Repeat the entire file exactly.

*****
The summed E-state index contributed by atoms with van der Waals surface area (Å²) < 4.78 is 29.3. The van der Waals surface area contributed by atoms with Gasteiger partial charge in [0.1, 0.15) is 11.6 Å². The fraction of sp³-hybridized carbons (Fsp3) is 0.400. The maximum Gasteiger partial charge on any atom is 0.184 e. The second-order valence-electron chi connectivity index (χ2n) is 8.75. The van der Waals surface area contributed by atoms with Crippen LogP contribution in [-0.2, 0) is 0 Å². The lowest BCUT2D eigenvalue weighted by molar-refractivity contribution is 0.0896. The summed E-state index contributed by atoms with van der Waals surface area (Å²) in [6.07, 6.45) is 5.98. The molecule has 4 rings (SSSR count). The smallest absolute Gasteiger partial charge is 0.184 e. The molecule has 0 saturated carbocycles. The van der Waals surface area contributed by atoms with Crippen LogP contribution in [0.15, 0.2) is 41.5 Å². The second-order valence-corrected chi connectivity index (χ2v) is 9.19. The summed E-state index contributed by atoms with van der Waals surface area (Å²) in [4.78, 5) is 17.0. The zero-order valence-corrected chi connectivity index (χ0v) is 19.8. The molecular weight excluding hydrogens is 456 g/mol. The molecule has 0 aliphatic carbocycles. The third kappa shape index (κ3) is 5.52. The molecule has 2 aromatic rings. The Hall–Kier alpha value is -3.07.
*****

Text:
The summed E-state index contributed by atoms with van der Waals surface area (Å²) < 4.78 is 29.3. The van der Waals surface area contributed by atoms with Gasteiger partial charge in [0.1, 0.15) is 11.6 Å². The fraction of sp³-hybridized carbons (Fsp3) is 0.400. The maximum Gasteiger partial charge on any atom is 0.184 e. The second-order valence-electron chi connectivity index (χ2n) is 8.75. The van der Waals surface area contributed by atoms with Crippen LogP contribution in [-0.2, 0) is 0 Å². The lowest BCUT2D eigenvalue weighted by molar-refractivity contribution is 0.0896. The summed E-state index contributed by atoms with van der Waals surface area (Å²) in [6.07, 6.45) is 5.98. The molecule has 4 rings (SSSR count). The smallest absolute Gasteiger partial charge is 0.184 e. The molecule has 0 saturated carbocycles. The van der Waals surface area contributed by atoms with Crippen LogP contribution in [0.15, 0.2) is 41.5 Å². The second-order valence-corrected chi connectivity index (χ2v) is 9.19. The summed E-state index contributed by atoms with van der Waals surface area (Å²) in [4.78, 5) is 17.0. The zero-order valence-corrected chi connectivity index (χ0v) is 19.8. The molecular weight excluding hydrogens is 456 g/mol. The molecule has 0 aliphatic carbocycles. The third kappa shape index (κ3) is 5.52. The molecule has 2 aromatic rings. The Hall–Kier alpha value is -3.07.